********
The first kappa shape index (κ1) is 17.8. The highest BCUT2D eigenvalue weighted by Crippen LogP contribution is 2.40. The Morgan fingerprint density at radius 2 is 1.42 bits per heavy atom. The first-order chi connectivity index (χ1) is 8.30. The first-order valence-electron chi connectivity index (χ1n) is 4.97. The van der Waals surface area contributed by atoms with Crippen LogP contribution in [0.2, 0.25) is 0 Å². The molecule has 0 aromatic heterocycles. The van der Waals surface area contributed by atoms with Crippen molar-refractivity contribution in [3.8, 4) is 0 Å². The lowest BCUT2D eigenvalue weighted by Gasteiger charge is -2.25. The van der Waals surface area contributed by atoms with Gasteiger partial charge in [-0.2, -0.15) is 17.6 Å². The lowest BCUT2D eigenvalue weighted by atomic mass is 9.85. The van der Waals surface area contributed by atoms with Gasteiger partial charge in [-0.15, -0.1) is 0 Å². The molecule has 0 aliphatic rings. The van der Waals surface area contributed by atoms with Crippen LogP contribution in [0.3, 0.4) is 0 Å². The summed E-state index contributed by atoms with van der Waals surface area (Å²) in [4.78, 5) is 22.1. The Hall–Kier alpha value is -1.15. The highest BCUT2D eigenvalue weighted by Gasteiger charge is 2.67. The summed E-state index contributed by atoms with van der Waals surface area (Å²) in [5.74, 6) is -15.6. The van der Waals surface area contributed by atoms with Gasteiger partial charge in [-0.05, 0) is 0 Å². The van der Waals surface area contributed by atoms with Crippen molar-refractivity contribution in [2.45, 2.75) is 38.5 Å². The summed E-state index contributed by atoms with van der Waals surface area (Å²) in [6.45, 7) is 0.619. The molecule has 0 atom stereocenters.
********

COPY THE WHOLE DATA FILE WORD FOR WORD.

The first kappa shape index (κ1) is 17.8. The highest BCUT2D eigenvalue weighted by Crippen LogP contribution is 2.40. The Morgan fingerprint density at radius 2 is 1.42 bits per heavy atom. The first-order chi connectivity index (χ1) is 8.30. The first-order valence-electron chi connectivity index (χ1n) is 4.97. The van der Waals surface area contributed by atoms with Crippen LogP contribution in [0.2, 0.25) is 0 Å². The molecule has 0 aromatic heterocycles. The van der Waals surface area contributed by atoms with Crippen molar-refractivity contribution in [3.8, 4) is 0 Å². The lowest BCUT2D eigenvalue weighted by Gasteiger charge is -2.25. The van der Waals surface area contributed by atoms with Gasteiger partial charge in [-0.2, -0.15) is 17.6 Å². The lowest BCUT2D eigenvalue weighted by atomic mass is 9.85. The van der Waals surface area contributed by atoms with Gasteiger partial charge in [-0.15, -0.1) is 0 Å². The molecule has 0 aliphatic rings. The van der Waals surface area contributed by atoms with Crippen LogP contribution in [0.3, 0.4) is 0 Å². The summed E-state index contributed by atoms with van der Waals surface area (Å²) in [4.78, 5) is 22.1. The Hall–Kier alpha value is -1.15. The highest BCUT2D eigenvalue weighted by Gasteiger charge is 2.67. The summed E-state index contributed by atoms with van der Waals surface area (Å²) in [5.74, 6) is -15.6. The van der Waals surface area contributed by atoms with Gasteiger partial charge in [-0.05, 0) is 0 Å². The van der Waals surface area contributed by atoms with Crippen molar-refractivity contribution in [2.45, 2.75) is 38.5 Å². The summed E-state index contributed by atoms with van der Waals surface area (Å²) in [6.45, 7) is 0.619. The molecule has 0 atom stereocenters.